Nikkolas Smith, artivism, art, illustrator, children's books, Disney

Nikkolas Smith Navigates ‘Artivism’ And Commerce

Nikkolas Smith finds a way to bring together personal expression, joy, and activism while finding commercial success in the process.

Nikkolas Smith is an engineer, artivist, and businessman.

Serving as a witness to the active and immediate fight for democracy, Palestinian genocide, and police brutality—by way of video—can be exhausting and defeating. Luckily, art exists as a balance, infusing light in dark places. Whatever medium chosen—music, television, books, pottery, or any other form of expression—art provides a soothing balm to harsh mental wounds. Other times, art serves as the medium in which people express displeasure at societal woes. 

Smith finds a way to combine personal expression, joy, and activism while finding commercial success in the process. He considers himself an “artivist,” a combination of activist and artist. In addition to designing famous Disney structures, Smith is a muralist and illustrator of children’s books, movie posters, and clothing lines.

BLACK ENTERPRISE spoke with Smith at the Disney Dreamers Academy, where he mentored 100 youth. His message was based on personal experience, as he championed dedication to your craft, consistency, and profit while maintaining integrity in your artivism. 

Smith started his creative journey after graduating from HBCU Hampton University. With his engineering degree in hand, he began his career as a Disney Imagineer. In this role, he was able to put his technical skills and hard-earned degree to use. 

While working for others, Smith never lost focus on his craft. To sharpen his skills and gain exposure, Smith began an Instagram sketch series. He created art for an older family friend, and it was the beginning of his journey to independent artivism.

Smith told BE how it all started: “I made a picture book cover of Simone Biles.”

He continues, “That art piece was shared by a lot of people on Facebook, and Barnes and Noble saw it and were like, can you turn this into a picture book in three weeks?”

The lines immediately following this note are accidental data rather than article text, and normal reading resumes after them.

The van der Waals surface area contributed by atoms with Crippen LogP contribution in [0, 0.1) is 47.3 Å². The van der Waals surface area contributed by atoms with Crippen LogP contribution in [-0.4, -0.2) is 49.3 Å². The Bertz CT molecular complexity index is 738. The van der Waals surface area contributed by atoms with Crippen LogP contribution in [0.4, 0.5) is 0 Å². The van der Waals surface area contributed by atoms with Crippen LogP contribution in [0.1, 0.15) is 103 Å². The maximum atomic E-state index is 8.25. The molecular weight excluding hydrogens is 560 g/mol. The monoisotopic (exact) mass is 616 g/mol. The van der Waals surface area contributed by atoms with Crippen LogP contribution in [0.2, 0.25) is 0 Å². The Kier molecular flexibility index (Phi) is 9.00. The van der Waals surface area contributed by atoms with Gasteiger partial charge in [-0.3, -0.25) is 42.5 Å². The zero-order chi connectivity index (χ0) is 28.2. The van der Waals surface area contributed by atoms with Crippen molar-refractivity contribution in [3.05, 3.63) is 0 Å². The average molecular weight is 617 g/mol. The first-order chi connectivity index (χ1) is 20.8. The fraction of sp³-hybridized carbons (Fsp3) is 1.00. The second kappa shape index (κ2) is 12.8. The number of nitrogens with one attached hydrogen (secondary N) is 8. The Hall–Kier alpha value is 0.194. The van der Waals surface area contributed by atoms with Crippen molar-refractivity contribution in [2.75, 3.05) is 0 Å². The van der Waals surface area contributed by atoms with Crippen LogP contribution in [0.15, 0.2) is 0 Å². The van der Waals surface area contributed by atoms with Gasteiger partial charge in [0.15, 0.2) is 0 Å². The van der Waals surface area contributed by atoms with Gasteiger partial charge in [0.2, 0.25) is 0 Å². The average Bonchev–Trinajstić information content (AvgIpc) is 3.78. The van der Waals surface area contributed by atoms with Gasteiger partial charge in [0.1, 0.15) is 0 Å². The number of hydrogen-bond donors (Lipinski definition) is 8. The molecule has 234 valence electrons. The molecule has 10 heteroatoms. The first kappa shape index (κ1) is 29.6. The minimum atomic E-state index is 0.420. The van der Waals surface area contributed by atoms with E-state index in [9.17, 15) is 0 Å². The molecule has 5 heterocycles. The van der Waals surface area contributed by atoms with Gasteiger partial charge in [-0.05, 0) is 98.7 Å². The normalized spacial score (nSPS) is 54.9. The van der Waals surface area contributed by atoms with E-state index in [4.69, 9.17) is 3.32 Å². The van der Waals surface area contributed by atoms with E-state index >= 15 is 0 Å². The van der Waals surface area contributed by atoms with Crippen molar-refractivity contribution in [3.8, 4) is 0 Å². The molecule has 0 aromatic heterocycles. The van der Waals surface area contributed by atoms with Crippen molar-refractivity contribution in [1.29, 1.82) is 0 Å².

He says his consistency in perfecting his craft and making it available to the public without fear of critique allowed him to be prepared to accept Barnes & Noble’s offer. Since this opportunity, Smith has illustrated over 10 children’s books, including I am Ruby Bridges, Artivist, and Black Panther: Wakanda Forever: The Courage to Dream.

“It started with my Sunday Sketch Series,” he says.

This series would lead to Smith stepping out of his Disney cocoon to pursue his artistry full-time. Though faith in his talent played a part in his transition, Smith tells BE that business acumen is necessary. He didn’t have the acumen at the time but credits his wife, Vanessa Crocini, for being “the brains” behind his success.

“I didn’t have a website. I didn’t know the value of my art. I needed someone. Some people need a team of people to do all that. I needed my wife.”

Trusting in his talent and wife has led Smith to heal “the broken bones of the world” through art. His mission is to educate and entertain. His work is bringing awareness to Palestine is a testament to his compassion and dedication.

When asked if he is afraid his commercial opportunities will be hindered by his activism, Smith says, “It is what it is. I’m not going to stop doing it. I will rock with the people who rock with justice for all.”

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